BWJ
Brandy Wagstaff, JD
Adjunct Professor
George Mason University School of Law

Course materials

Handout

Credit information

Jurisdiction
Credits
Available until
Status
Alabama
  • 1.0 general
Pending
Alaska
  • 1.0 voluntary
January 31, 2025 at 11:59PM HST Available
Arizona
  • 1.0 general
January 31, 2025 at 11:59PM HST Available
Arkansas
  • 1.0 general
January 31, 2025 at 11:59PM HST Approved
California
  • 1.0 general
January 31, 2025 at 11:59PM HST Approved
Colorado
  • 1.0 general
December 31, 2025 at 11:59PM HST Approved
Connecticut
  • 1.0 general
January 31, 2025 at 11:59PM HST Available
Delaware
  • 1.0 general
Pending
Florida
  • 1.0 general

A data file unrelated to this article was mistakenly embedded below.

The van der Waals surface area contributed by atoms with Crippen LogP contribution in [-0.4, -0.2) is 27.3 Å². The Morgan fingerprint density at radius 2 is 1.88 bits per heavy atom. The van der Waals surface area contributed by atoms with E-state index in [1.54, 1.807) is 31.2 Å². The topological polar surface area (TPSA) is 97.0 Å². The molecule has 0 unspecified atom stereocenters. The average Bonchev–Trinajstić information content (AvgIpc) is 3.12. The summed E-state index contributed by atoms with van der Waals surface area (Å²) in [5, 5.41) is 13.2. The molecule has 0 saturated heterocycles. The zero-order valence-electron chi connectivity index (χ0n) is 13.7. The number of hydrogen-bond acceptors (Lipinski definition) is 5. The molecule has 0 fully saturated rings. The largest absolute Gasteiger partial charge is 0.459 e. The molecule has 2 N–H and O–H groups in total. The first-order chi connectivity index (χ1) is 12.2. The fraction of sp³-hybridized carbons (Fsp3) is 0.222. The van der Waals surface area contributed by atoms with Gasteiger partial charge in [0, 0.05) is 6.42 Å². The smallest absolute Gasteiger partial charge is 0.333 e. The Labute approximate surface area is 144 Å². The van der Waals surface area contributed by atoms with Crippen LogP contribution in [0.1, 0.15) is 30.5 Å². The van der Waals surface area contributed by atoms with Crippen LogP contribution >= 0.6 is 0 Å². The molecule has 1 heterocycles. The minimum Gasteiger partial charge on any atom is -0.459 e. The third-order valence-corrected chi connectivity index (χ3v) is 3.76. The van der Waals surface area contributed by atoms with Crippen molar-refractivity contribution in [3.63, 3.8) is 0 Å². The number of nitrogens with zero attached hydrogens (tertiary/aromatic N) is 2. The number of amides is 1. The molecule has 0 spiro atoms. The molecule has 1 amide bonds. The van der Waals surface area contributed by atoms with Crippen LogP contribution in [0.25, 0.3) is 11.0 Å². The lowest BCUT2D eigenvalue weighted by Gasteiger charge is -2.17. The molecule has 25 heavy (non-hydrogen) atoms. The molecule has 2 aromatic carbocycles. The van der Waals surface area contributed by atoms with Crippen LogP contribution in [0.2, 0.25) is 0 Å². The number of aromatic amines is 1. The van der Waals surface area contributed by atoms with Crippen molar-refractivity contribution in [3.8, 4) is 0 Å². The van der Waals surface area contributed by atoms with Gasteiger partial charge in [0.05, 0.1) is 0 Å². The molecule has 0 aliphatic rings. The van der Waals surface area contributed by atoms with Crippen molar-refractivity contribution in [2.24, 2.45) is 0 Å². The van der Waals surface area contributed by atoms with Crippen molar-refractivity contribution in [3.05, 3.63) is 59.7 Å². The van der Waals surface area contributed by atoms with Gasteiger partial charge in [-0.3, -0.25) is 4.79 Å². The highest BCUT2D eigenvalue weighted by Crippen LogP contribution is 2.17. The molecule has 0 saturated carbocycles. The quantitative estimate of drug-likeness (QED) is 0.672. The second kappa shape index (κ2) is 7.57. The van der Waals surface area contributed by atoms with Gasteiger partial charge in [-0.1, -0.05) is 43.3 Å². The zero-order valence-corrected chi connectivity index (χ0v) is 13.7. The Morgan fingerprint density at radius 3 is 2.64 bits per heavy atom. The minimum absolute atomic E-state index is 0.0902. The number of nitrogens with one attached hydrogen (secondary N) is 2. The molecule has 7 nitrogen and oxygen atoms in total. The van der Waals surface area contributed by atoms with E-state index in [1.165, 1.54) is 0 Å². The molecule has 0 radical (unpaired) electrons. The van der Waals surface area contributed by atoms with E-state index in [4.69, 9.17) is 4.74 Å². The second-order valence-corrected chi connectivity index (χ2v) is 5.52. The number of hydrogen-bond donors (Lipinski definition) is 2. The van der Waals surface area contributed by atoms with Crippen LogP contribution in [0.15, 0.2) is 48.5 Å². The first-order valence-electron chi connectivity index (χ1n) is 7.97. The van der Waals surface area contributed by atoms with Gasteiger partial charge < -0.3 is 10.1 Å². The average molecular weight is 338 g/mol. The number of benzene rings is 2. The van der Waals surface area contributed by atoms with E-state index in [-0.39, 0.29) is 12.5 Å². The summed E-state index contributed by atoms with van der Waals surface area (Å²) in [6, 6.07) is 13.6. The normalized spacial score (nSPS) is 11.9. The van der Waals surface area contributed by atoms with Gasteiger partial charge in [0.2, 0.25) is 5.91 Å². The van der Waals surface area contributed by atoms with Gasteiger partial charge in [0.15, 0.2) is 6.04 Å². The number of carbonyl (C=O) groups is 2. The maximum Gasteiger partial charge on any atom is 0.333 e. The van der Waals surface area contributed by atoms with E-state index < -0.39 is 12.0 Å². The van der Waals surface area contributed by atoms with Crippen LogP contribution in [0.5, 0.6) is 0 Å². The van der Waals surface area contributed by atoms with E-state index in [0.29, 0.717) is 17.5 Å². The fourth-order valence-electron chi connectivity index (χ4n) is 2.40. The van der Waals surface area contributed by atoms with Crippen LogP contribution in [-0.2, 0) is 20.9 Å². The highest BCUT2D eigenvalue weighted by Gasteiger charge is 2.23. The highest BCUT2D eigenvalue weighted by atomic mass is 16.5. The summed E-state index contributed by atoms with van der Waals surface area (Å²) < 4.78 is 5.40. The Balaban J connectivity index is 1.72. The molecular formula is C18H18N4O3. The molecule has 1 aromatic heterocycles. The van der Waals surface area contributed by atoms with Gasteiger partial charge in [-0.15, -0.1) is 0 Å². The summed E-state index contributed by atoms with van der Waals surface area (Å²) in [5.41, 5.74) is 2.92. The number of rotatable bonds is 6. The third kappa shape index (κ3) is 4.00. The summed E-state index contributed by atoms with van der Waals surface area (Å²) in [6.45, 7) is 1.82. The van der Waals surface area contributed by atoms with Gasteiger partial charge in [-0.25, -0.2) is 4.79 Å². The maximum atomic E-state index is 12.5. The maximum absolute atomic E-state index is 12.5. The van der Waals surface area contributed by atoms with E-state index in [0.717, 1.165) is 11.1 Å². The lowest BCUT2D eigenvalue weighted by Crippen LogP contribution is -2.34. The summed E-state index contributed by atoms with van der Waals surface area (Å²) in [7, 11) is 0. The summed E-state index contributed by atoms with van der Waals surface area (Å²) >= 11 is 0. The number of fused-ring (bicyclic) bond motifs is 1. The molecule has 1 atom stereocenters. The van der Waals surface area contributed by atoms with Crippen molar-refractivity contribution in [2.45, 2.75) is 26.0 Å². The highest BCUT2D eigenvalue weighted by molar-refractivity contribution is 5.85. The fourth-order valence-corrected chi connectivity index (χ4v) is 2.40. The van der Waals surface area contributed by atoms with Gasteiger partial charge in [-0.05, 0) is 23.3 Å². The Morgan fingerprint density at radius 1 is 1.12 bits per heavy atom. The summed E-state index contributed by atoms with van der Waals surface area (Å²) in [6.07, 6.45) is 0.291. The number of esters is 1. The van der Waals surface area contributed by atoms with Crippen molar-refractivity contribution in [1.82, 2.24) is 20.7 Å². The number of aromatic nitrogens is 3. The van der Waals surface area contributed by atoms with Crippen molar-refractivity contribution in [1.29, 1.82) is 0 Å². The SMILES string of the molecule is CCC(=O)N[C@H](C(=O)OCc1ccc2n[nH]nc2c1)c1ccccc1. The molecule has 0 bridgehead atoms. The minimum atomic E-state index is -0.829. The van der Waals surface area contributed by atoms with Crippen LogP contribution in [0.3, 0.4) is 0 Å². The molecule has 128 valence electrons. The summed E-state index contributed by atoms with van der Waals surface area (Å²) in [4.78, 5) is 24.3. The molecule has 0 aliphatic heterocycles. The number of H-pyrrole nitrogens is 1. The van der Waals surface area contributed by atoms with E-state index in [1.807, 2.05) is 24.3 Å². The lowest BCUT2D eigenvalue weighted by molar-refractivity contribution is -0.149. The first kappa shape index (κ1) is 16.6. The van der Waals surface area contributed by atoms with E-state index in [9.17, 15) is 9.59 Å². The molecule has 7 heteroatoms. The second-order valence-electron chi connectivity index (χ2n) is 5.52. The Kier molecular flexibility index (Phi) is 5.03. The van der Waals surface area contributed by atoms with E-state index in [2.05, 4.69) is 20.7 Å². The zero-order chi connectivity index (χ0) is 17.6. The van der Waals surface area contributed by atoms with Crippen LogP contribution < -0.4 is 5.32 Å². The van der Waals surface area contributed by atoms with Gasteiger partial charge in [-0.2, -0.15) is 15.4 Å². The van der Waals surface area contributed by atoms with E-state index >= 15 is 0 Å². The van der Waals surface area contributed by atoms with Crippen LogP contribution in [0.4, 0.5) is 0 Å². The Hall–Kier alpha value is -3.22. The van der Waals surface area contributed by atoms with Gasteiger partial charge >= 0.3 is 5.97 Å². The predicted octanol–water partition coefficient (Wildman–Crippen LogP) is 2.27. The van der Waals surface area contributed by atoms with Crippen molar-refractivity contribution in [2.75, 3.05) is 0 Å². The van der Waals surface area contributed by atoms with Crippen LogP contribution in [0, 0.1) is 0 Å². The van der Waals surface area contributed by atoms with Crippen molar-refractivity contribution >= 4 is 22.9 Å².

October 31, 2024 at 11:59PM HST Approved
Georgia
  • 1.0 general
Pending
Guam
  • 1.0 general
January 31, 2025 at 11:59PM HST Available
Hawaii
  • 1.0 general
January 31, 2025 at 11:59PM HST Approved
Idaho
  • 1.0 general
Not Offered
Illinois
  • 1.0 general
February 9, 2025 at 11:59PM HST Approved
Indiana
  • 1.0 general
Pending
Iowa
  • 1.0 general
Pending
Kansas
  • 1.0 general
Pending
Kentucky
  • 1.0 general
June 30, 2024 at 11:59PM HST Approved
Louisiana
  • 1.0 general
Pending
Maine
  • 1.0 general
December 31, 2026 at 11:59PM HST Self-apply
Minnesota
  • 1.0 general
March 15, 2025 at 11:59PM HST Approved
Mississippi
  • 1.0 general
Pending
Missouri
  • 1.2 general
January 31, 2025 at 11:59PM HST Available
Montana
  • 1.0 general
January 30, 2026 at 11:59PM HST Approved
Nebraska
  • 1.0 general
July 5, 2024 at 11:59PM HST Approved
Nevada
  • 1.0 general
December 31, 2026 at 11:59PM HST Approved
New Hampshire
  • 1.0 general